Texas County Memorial Hospital photo

Texas County Memorial Hospital has hired Lynsey Sullivan, a family nurse practitioner, from West Plains, board members heard at their monthly meeting last week.

Sullivan comes to TCMH with 13 years of experience as a nurse in the emergency room and six years as a nurse practitioner. She will practice family medicine with outpatients from birth to the end-of-life at the TCMH Medical Office Complex in Houston.  

Lynsey Sullivan

Sullivan specializes in “functional medicine,” a patient-centered approach that focuses on identifying and addressing the root cause of diseases.  Sullivan will be board-certified in functional medicine in April.  

“Lynsey has a passion to help people,” said Stace Holland, TCMH chief executive officer. “Her functional medicine certification will allow Lynsey to focus on prevention and vitality of life. We are excited and are very blessed to welcome her as we feel she will be a great asset to our patients and community.”


Helania Wulff, TCMH physician recruiter director, detailed current recruiting efforts. A family medicine physician who intends to practice obstetrics as part of a future practice will visit the hospital this month.   

“We are also actively seeking an internal medicine physician and an additional general surgeon,” Wulff said.

According to Wulff, Latricia Juneau, FNP, who recently signed a contract with TCMH began seeing patients at the Medical Office Complex in Houston in December.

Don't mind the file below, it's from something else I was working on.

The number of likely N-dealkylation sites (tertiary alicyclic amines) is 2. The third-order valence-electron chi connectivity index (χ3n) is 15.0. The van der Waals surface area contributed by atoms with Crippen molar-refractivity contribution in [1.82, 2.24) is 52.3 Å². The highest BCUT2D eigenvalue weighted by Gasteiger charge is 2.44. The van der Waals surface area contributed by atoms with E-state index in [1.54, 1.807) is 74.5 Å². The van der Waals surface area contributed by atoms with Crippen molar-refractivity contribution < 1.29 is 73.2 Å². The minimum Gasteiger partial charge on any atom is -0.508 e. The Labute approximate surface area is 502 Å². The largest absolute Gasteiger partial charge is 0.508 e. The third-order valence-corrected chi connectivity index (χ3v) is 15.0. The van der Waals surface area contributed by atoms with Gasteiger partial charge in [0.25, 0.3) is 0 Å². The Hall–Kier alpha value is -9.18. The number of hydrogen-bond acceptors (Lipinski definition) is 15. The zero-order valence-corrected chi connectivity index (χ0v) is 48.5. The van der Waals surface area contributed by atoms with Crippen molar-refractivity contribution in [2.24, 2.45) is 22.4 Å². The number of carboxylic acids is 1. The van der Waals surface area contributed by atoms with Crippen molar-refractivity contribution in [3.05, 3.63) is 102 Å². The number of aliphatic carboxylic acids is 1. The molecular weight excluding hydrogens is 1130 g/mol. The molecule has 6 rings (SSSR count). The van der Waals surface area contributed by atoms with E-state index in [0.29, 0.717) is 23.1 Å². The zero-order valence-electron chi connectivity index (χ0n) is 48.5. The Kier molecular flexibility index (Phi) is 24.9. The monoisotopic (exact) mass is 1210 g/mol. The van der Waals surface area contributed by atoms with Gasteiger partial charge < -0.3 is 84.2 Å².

“We are very fortunate to have Latricia at our Houston clinic,” Wulff said. “She provides quality care to her patients, and they seem to connect with her.”

Wulff said Stephanie Thurman, FNP, who also recently signed a contract with TCMH began seeing patients at the Cabool Medical Clinic in November alongside Dr. Stephen Hawkins and sees patients part-time at the Licking Family Clinic. 

“We are thankful for Stephanie and how well she transitioned from our medical-surgical department into practicing family medicine,” Wulff said. “She has already proven to be a great provider for our patients.”

Also at the monthly meeting, board members heard that Sara Openshaw, FNP, will return to the Mountain Grove Clinic and begin practicing family medicine full-time. As a family nurse practitioner, Openshaw will see patients of all ages – from birth through the end-of-life. 

“We are extremely happy to welcome Sara back to the Mountain Grove clinic,” Holland said. “Sara is passionate about providing care to her friends and neighbors in rural America and we are confident she will do a tremendous job for TCMH.”

Wulff said Brittany Dahlager, DO, Cox family medicine and obstetrics physician, signed a one-year contract with TCMH.  She is currently in her third year of residency and is providing part-time emergency room, pediatrics and medicine call coverage at the hospital.

In addition, Amit Shah, MD, a family medicine physician, extended his current contract to a three-year contract with TCMH.  Shah is practicing medicine at the Medical Office Complex in Houston several days each month along with seeing patients in the hospital.  He specializes in adult patients providing care for routine health as well as managing healthcare for patients with multiple chronic conditions. 

“Dr. Dahlager and Dr. Shah are great additions to our medical staff, and we are very pleased to have them at Texas County,” Holland said.


Holland discussed the house owned by the hospital that is located behind the Hutcheson Pharmacy building.  The board approved to pursue a remodel of the house.

“We are excited to utilize this house in the future for temporary housing for physicians or other staff that the hospital recruits,” Holland said. “It will be a great asset during the staff recruitment process.”